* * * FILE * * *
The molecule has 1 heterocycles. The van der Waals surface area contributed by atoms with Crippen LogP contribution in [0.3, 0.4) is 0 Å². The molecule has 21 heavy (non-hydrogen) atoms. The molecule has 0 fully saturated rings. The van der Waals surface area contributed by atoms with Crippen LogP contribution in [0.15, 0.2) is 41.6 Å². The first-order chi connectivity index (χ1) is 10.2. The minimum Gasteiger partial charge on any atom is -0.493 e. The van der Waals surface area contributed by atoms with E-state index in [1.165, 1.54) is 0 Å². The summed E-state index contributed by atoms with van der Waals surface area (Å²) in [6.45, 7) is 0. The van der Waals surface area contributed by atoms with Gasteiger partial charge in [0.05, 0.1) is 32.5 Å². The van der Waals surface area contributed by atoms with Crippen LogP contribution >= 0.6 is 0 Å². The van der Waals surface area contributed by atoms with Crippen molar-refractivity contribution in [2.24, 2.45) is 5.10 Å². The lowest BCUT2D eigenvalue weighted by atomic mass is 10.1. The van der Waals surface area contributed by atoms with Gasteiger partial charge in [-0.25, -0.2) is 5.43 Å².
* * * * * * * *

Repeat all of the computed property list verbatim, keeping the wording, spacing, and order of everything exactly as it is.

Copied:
The molecule has 1 heterocycles. The van der Waals surface area contributed by atoms with Crippen LogP contribution in [0.3, 0.4) is 0 Å². The molecule has 21 heavy (non-hydrogen) atoms. The molecule has 0 fully saturated rings. The van der Waals surface area contributed by atoms with Crippen LogP contribution in [0.15, 0.2) is 41.6 Å². The first-order chi connectivity index (χ1) is 10.2. The minimum Gasteiger partial charge on any atom is -0.493 e. The van der Waals surface area contributed by atoms with E-state index in [1.165, 1.54) is 0 Å². The summed E-state index contributed by atoms with van der Waals surface area (Å²) in [6.45, 7) is 0. The van der Waals surface area contributed by atoms with Gasteiger partial charge in [0.05, 0.1) is 32.5 Å². The van der Waals surface area contributed by atoms with Crippen LogP contribution >= 0.6 is 0 Å². The van der Waals surface area contributed by atoms with Crippen molar-refractivity contribution in [2.24, 2.45) is 5.10 Å². The lowest BCUT2D eigenvalue weighted by atomic mass is 10.1. The van der Waals surface area contributed by atoms with Gasteiger partial charge in [-0.25, -0.2) is 5.43 Å².